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The loneliness sends him into periodic bouts of depression, but he’s more disturbed by the authoritarian nature of prison life. The inmates’ racism and misogyny trouble him, but it’s the prison staff who inspire his resentment and fear. “Disrespect for inmates is standard procedure,” he writes, and his age and status don’t spare him the routine humiliation of a guard snooping through his papers, or of being berated by a clerk. He finds the regulations baffling in their absurdity: His blank journals are confiscated, forcing him to keep his diary in address books. One of his visitors is turned away for wearing sandals instead of conventional shoes. He and his roommate are forced to live in a hallway for weeks because Beisswenger’s desk was cluttered and there was dust on a windowsill.

It all seems trivial enough—the Manchester, Ky., facility is hardly Abu Ghraib—but the ever-present threat of being reprimanded and punished infects all the inmates with “a constant state of uneasiness” that wears the men down and robs them of any ability to trust each other. Beisswenger describes the pathology fostered by arbitrary authority: “Much of life in prison is shaped by the need not to reveal oneself, to beware of snitches or threats, to be tough so as not to be threatened. The violence in prison is created in part by inmates but also by the prison’s structure, which relies on power and threat to maintain order. Disrespect creates more disrespect. Anger, which provokes actions that are seen as threatening, results in greater reliance on orders, rules and threats.”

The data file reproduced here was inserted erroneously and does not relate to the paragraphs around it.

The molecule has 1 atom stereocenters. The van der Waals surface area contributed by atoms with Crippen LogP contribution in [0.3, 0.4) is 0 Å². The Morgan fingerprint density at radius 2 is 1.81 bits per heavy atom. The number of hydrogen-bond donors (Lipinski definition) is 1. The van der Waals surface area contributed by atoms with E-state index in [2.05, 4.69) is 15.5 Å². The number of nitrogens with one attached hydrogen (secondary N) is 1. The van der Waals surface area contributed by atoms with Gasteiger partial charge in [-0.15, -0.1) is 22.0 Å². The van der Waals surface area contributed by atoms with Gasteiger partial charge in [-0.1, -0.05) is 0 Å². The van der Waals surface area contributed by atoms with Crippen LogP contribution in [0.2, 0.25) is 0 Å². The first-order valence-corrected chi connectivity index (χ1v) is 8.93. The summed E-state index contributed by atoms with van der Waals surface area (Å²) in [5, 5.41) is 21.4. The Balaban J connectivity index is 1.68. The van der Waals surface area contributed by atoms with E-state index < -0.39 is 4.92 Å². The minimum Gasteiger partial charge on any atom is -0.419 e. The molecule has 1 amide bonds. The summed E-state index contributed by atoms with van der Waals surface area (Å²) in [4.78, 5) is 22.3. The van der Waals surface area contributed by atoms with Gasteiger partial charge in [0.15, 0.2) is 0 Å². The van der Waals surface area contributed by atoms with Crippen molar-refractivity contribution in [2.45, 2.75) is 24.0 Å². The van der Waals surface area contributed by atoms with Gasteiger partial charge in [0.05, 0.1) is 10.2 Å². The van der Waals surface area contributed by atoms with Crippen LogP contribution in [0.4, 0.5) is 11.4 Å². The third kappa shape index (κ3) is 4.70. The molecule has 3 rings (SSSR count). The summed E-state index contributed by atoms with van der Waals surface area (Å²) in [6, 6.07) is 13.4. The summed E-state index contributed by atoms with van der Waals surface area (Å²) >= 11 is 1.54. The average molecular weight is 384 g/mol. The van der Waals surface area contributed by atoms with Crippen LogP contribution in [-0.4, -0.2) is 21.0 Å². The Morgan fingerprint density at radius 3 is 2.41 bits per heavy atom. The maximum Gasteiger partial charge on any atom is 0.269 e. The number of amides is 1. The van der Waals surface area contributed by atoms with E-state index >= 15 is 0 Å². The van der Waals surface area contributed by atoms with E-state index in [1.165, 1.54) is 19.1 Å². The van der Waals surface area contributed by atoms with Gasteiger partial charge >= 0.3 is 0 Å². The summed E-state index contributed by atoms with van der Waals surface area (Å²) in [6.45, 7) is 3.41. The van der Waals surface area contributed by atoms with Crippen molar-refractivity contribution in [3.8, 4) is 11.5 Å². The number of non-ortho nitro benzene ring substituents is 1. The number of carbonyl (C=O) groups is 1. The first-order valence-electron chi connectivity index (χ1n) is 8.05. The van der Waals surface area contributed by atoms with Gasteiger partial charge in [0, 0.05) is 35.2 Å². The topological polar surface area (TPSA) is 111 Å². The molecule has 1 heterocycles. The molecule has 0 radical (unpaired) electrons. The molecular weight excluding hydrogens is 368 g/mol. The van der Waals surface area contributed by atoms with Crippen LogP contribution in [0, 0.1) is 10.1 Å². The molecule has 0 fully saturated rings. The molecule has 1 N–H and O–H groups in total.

It’s a vicious cycle that Beisswenger sees mirrored in American foreign policy: “As a nation, we cope with violence against us by retaliating with greater violence. Our national resources are devoted to military solutions. We do not focus on building up life, much less our common life.”

Beisswenger’s answer to the dehumanizing effects of prison is a dogged faith in God, and in the love of other people. Many of his journal entries close with a prayer of thanks for divine grace, and for the community that sustains him with expressions of support. Whatever his uncertainties about his role among the inmates, he never wavers in his belief that his choice to face prison is a powerful Christian witness. He makes numerous references to Dietrich Bonhoeffer, the Lutheran theologian who opposed the Nazis and was ultimately hanged for conspiring to assassinate Hitler. Bonhoeffer’s willingness to defy power and conventional law in pursuit of a greater good is clearly an inspiration for Beisswenger.

Readers looking for lengthy political musings or inspired anti-government rants won’t find them in Locked Up. Likewise, Christian readers who want searching explorations of faith or easy evangelism will be disappointed. Beisswenger’s faith is rock solid, but he has no interest in converting his audience, and his politics are about action, not talk. The book is essentially a confession, a very personal account of one man’s time of trial and how he met it with both joy and fear.
 
Army school trespasser sentenced PDF Print E-mail
CASPER- A Casper resident will spend 30 days in prison for trespassing in November onto the property of a controversial U.S. Army school.

Joan Anderson said her act of nonviolent civil disobedience at the Western Hemisphere Institute for Strategic Cooperation at Fort Benning, Ga., was worth it.